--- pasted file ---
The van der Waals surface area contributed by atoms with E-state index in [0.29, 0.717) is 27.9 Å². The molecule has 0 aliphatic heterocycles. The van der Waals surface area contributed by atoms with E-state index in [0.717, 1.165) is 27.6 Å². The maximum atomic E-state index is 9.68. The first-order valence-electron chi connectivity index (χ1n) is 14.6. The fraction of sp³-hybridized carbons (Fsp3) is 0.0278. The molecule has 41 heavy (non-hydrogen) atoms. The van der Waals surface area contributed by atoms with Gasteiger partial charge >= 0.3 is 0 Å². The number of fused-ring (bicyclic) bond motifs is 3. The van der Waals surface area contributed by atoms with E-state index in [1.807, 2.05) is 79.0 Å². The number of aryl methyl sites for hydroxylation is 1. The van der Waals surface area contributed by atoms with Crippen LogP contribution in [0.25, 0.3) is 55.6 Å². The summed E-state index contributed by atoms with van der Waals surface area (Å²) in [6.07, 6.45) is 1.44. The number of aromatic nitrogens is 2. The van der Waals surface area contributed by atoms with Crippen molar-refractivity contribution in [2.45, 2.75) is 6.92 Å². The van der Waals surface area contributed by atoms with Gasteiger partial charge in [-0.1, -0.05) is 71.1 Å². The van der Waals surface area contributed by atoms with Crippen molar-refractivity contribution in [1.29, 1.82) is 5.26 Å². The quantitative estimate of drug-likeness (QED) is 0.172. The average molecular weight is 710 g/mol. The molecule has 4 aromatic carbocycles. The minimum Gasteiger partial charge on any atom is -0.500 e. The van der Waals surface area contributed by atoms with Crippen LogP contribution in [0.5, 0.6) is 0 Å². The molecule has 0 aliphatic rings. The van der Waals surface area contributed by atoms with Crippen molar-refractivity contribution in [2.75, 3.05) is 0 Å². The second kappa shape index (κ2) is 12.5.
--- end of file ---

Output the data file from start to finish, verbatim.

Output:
The van der Waals surface area contributed by atoms with E-state index in [0.29, 0.717) is 27.9 Å². The molecule has 0 aliphatic heterocycles. The van der Waals surface area contributed by atoms with E-state index in [0.717, 1.165) is 27.6 Å². The maximum atomic E-state index is 9.68. The first-order valence-electron chi connectivity index (χ1n) is 14.6. The fraction of sp³-hybridized carbons (Fsp3) is 0.0278. The molecule has 41 heavy (non-hydrogen) atoms. The van der Waals surface area contributed by atoms with Gasteiger partial charge >= 0.3 is 0 Å². The number of fused-ring (bicyclic) bond motifs is 3. The van der Waals surface area contributed by atoms with E-state index in [1.807, 2.05) is 79.0 Å². The number of aryl methyl sites for hydroxylation is 1. The van der Waals surface area contributed by atoms with Crippen LogP contribution in [0.25, 0.3) is 55.6 Å². The summed E-state index contributed by atoms with van der Waals surface area (Å²) in [6.07, 6.45) is 1.44. The number of aromatic nitrogens is 2. The van der Waals surface area contributed by atoms with Crippen molar-refractivity contribution in [2.45, 2.75) is 6.92 Å². The van der Waals surface area contributed by atoms with Gasteiger partial charge in [-0.1, -0.05) is 71.1 Å². The van der Waals surface area contributed by atoms with Crippen molar-refractivity contribution in [1.29, 1.82) is 5.26 Å². The quantitative estimate of drug-likeness (QED) is 0.172. The average molecular weight is 710 g/mol. The molecule has 4 aromatic carbocycles. The minimum Gasteiger partial charge on any atom is -0.500 e. The van der Waals surface area contributed by atoms with Crippen LogP contribution in [0.5, 0.6) is 0 Å². The molecule has 0 aliphatic rings. The van der Waals surface area contributed by atoms with Crippen molar-refractivity contribution in [2.75, 3.05) is 0 Å². The second kappa shape index (κ2) is 12.5.